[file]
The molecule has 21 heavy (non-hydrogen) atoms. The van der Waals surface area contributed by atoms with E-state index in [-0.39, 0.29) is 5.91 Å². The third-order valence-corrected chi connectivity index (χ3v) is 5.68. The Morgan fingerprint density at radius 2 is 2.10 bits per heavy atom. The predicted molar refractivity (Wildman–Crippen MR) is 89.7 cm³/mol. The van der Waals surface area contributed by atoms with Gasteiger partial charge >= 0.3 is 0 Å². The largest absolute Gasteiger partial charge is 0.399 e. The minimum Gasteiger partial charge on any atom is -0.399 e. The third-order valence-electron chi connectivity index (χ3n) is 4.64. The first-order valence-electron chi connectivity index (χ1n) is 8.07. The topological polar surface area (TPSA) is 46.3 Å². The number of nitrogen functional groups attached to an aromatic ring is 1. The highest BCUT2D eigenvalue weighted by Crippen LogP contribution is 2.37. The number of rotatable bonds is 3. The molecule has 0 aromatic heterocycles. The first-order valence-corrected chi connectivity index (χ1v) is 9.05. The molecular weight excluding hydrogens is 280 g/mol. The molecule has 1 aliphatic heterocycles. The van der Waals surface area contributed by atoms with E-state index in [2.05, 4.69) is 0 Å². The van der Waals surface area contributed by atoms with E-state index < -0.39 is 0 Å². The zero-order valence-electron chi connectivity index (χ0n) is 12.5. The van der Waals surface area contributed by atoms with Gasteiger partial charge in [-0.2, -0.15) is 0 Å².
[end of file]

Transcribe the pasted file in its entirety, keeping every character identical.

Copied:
The molecule has 21 heavy (non-hydrogen) atoms. The van der Waals surface area contributed by atoms with E-state index in [-0.39, 0.29) is 5.91 Å². The third-order valence-corrected chi connectivity index (χ3v) is 5.68. The Morgan fingerprint density at radius 2 is 2.10 bits per heavy atom. The predicted molar refractivity (Wildman–Crippen MR) is 89.7 cm³/mol. The van der Waals surface area contributed by atoms with Gasteiger partial charge >= 0.3 is 0 Å². The largest absolute Gasteiger partial charge is 0.399 e. The minimum Gasteiger partial charge on any atom is -0.399 e. The third-order valence-electron chi connectivity index (χ3n) is 4.64. The first-order valence-electron chi connectivity index (χ1n) is 8.07. The topological polar surface area (TPSA) is 46.3 Å². The number of nitrogen functional groups attached to an aromatic ring is 1. The highest BCUT2D eigenvalue weighted by Crippen LogP contribution is 2.37. The number of rotatable bonds is 3. The molecule has 0 aromatic heterocycles. The first-order valence-corrected chi connectivity index (χ1v) is 9.05. The molecular weight excluding hydrogens is 280 g/mol. The molecule has 1 aliphatic heterocycles. The van der Waals surface area contributed by atoms with E-state index in [2.05, 4.69) is 0 Å². The van der Waals surface area contributed by atoms with E-state index < -0.39 is 0 Å². The zero-order valence-electron chi connectivity index (χ0n) is 12.5. The van der Waals surface area contributed by atoms with Gasteiger partial charge in [-0.2, -0.15) is 0 Å².